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About Omaha daily bee. (Omaha [Neb.]) 187?-1922 | View Entire Issue (Dec. 5, 1903)
DinPS O TO Ifi. K
A V w -w - -
ESTABLISHED JUNE 19,
OMAHA, BAT U I U) AY MORNING, DECEMBER 5, 1903.
SINGLE COPY THREE CENTS.
TUH RGUABLE ITUMB.
EllJS CA k: OF
Men's and B
Saturday we will put on sale the largest and best assortment
of high grade men's 12.50 and 15.00 Suits erer shown in the
city. These suits are all made by the well known firm of Hart
Schaffner & Man, clothing manufacturers.
Those stilts com In an tho latest and
up-to-date style and fabric. In fancy
cheviota. black and blue unfinished wor
steds, thlbeta, serges, fancy worsteds and
Scotch cheviots; In brown and gray mix
tures, plaids, stripes, fancy mixtures and
plain colors: band tailored throughout and
are mads in single and double-breasted
styles, in regular, 'vartliy. silm;nd smut
cuts: can fit men of all shape, These suite
are equal to any $36.00 made- to-order
suit. Our special prloo If)
for Saturday. $16.00 IfctUU
flotnrday wa are to put on sale the best
and largest assortment of men's over
eoata erer shown at the price. They come
In brown mixture. Oxford frays, blues,
blacks and fanoy mixtures. In kerseys.
Vicunas, cheviots and Irish frlese, medium
and Ions; all hand tailored and are equal
In style, fit and quality to any (2.00 to
180.00 made-to-order overcoats, our spe
cial price for Satur
and ............. i . i
Win Sera finer!
i. uur spa
Boj' end Children's Suits
In all the different styles. In Norfolk;,
sailor blouee, sailor Norfolk, Russian
blouse, double-breasted and three-piece "
styles. In brown and gray mixtures, blacks.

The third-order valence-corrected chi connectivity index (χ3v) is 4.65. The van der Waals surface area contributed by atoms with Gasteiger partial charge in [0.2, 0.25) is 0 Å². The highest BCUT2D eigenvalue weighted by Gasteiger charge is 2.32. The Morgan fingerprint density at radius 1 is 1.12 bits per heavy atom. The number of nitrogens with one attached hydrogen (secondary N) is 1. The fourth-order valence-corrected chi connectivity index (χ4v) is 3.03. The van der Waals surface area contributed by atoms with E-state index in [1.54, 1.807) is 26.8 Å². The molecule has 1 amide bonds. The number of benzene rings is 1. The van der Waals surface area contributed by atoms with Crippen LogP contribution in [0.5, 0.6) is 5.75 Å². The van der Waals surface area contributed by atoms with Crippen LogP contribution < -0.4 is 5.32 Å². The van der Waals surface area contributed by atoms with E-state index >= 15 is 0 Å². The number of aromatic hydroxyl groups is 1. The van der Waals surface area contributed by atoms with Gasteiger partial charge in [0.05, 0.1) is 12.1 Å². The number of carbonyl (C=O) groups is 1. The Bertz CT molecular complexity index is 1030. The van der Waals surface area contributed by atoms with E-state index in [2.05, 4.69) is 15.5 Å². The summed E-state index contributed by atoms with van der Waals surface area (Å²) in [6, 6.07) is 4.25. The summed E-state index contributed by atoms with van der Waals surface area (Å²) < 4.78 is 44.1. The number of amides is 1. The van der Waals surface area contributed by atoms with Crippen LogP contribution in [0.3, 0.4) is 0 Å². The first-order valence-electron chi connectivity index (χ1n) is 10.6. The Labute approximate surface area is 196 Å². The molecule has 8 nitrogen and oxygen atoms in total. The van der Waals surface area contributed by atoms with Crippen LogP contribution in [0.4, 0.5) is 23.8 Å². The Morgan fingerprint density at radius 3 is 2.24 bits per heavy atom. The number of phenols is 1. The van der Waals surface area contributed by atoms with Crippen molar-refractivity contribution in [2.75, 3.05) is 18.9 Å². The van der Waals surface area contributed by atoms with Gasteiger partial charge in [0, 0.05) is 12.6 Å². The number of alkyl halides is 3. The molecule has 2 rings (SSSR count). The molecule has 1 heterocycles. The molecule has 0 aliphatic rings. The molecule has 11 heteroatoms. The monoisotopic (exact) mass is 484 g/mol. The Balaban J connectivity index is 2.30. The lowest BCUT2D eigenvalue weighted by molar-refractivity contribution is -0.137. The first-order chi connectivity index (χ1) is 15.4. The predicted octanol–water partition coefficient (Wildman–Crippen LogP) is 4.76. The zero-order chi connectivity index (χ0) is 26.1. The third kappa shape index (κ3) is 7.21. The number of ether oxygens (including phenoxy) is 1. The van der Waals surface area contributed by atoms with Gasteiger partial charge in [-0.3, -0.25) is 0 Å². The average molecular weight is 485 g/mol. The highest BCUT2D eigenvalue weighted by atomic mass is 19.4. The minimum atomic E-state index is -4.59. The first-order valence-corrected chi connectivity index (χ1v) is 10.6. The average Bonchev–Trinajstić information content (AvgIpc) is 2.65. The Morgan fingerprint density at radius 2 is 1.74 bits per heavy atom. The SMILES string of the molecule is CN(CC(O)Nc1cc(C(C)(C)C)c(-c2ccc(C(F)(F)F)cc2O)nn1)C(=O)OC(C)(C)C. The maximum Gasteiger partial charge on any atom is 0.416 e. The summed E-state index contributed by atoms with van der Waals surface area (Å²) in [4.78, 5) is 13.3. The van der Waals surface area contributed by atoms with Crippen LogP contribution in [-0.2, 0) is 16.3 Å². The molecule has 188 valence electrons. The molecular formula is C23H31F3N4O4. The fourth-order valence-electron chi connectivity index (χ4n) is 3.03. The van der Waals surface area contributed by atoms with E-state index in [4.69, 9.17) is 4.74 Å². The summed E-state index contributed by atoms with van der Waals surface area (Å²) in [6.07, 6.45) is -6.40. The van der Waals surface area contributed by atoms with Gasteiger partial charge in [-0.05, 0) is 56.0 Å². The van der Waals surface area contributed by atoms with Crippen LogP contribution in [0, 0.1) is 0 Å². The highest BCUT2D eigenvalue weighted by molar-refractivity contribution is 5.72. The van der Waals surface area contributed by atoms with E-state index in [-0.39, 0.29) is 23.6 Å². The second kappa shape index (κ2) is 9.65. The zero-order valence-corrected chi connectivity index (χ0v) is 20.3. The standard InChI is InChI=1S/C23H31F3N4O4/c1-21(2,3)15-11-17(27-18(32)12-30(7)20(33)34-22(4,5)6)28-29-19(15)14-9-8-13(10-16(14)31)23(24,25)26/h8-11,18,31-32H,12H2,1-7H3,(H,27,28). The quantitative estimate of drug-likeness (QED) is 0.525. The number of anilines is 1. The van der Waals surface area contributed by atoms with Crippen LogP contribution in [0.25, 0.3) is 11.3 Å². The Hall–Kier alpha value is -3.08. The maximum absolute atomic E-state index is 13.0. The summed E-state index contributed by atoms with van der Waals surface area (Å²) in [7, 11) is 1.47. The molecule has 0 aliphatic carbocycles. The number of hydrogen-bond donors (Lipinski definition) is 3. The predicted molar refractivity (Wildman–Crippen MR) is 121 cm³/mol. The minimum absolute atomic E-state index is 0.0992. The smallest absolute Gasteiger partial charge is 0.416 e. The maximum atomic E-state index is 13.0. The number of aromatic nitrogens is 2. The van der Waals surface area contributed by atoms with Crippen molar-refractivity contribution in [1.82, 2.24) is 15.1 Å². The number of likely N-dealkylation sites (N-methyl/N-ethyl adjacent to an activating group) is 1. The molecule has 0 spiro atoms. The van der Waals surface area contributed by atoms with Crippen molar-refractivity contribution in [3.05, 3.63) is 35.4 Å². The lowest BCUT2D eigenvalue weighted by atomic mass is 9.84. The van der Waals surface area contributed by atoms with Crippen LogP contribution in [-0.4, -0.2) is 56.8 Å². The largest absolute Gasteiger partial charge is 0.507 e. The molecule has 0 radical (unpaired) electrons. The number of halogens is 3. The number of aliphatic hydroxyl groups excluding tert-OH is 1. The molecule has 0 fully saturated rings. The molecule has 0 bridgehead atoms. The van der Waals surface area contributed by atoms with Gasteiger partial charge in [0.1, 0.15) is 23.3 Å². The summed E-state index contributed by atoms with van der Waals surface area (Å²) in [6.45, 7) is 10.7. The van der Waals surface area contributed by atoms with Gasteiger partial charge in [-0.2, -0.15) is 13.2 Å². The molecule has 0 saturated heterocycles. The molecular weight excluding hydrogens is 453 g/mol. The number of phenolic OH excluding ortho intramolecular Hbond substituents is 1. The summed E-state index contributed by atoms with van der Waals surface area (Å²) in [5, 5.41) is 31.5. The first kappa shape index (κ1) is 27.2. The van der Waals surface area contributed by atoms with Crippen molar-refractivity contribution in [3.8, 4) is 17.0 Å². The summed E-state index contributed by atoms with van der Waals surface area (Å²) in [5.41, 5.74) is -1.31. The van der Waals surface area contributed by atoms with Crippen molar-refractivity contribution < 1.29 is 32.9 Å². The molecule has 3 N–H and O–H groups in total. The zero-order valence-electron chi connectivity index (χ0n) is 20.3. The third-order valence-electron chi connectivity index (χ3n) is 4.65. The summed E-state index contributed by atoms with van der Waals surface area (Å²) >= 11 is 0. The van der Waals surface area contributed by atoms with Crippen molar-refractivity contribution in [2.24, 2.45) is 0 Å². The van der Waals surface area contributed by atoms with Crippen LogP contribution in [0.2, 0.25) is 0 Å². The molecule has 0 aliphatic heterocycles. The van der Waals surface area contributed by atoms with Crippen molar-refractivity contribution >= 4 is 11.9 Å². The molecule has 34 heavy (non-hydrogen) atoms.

roues, stripes, oneck ana plain colors; ages)
Trom to la years; at in
following special priossi
$.60, fLiO, iLM -" '
IWttll fttK storm collars, tn ayes from 4 to 16 years-dost the thins; for
school wear in cheviots, frleses and chinchillas,
at I3.S0. H-SO, $1.86 and
In the Grand Clearance sale
"JDO pieces rillrtoT fancy; 'work, la all colors, peryard.
&2 Inches wide Oriental, Persian and Japanese silks, 50 designs,
.j per yarn imnai nmmi 49c
Til ifi RKLIAB1.K STOKE.
There is no sentiment in business People patronize us be
cause they find it profitable to do so. Do not miss these bargains.
You will find them extra good values,
COUPONS FREE WITH EVERY PURCHASE.
Stylish Hats for IVIon and Boys
Everything that Is new and up to date In
men's and boys' hata can be found here.
The best hat makers In America make the -hats
we sell. You can always be sjre
to And the best quality here. Any I (lfl
styles, stiff or soft, at $2.S0, S3. SLS0.... IfUU
We are sole agents for the Imperial 13.00,
and Omaha agents for tha celebrated John
B. Stetson hats.
Child ram's Tonnes a ad' Tana Shan
Wa hare Just closed out ISO dozen chil
dren's skating caps from one of the lament
manufacturers In the country. We now
offer you a lot of children's toques and
would be worth up to 7Eo each, but at the
price we secured them, we can sell them at unheard of prloss.
Tour choio of thia entlr lot Saturday tit. only, Mch.
MEN'S AND BOYS' WINTER CAPS
GOo men's and boys fine plush cloth caps, regular 60o quality
11.00 men's and boys' silk plush and cloth caps, with extra wide pull-down
band, worth up to $1.00 Saturday, each.... .. '..
Fine grades at 75a. $1.00 and 11.60.
The Most Reliable Grocery Dept. t West
Gift Coupons With Every Purchase
Fancy sflia In greatest variety, chects, plaids, stripes and bro
cades, all kinds and colors, on center isle bargain counter, at,
per y&rdMMumi.Mta . . 69c
The Crepe de Chine that beats them all, 100 shades, actually
worth $1, goes Saturday, at, per yard .69c
10 pieces extra fine Swiss oil boiled taffeta, worth f L25, Satur
day, f or . . , -. , 85c
& Lbs. fine granulated sugar 11.00
Large sacks, white or yellow cornmeaL12c
Fancy peart' tapioca, per lb...: SUo
1 Lb. pkg. imported macaroni 7Hc
1 Lb. pkg. self-rising; pancake flour 7Hc
Quart cans golden table syrup 10c
1 Gal. cans golden table syrup 86c
Elastic, I X L or celluloid starch, per
t Lb. can solid packed tomatoes 10c
I Lb. can early June sifted peas Ttto
t Lb. can wax, lima or string- beans.... 7c
I Lb. can Boston baked beans 8Ho
Fancy mixed, sweet, gerkln, chow chow
or onion pickles, per bottle SVio
1 Can fancy Alaska salmon $o
Oil or mustard sardines Ho'
Vigor, vim, neutrltla, malta vita, malta
ceres or force, per pkg.... ....7Ho
Largo Italian prunes, per lb '....&c
Fancy French prunes, per lb... 7o
California peaches, per lb 7Ho
Mure Park apricots, per lb lOo
New Tork crab apples, per lb SHo
English cleaned currants, per lb..., lOo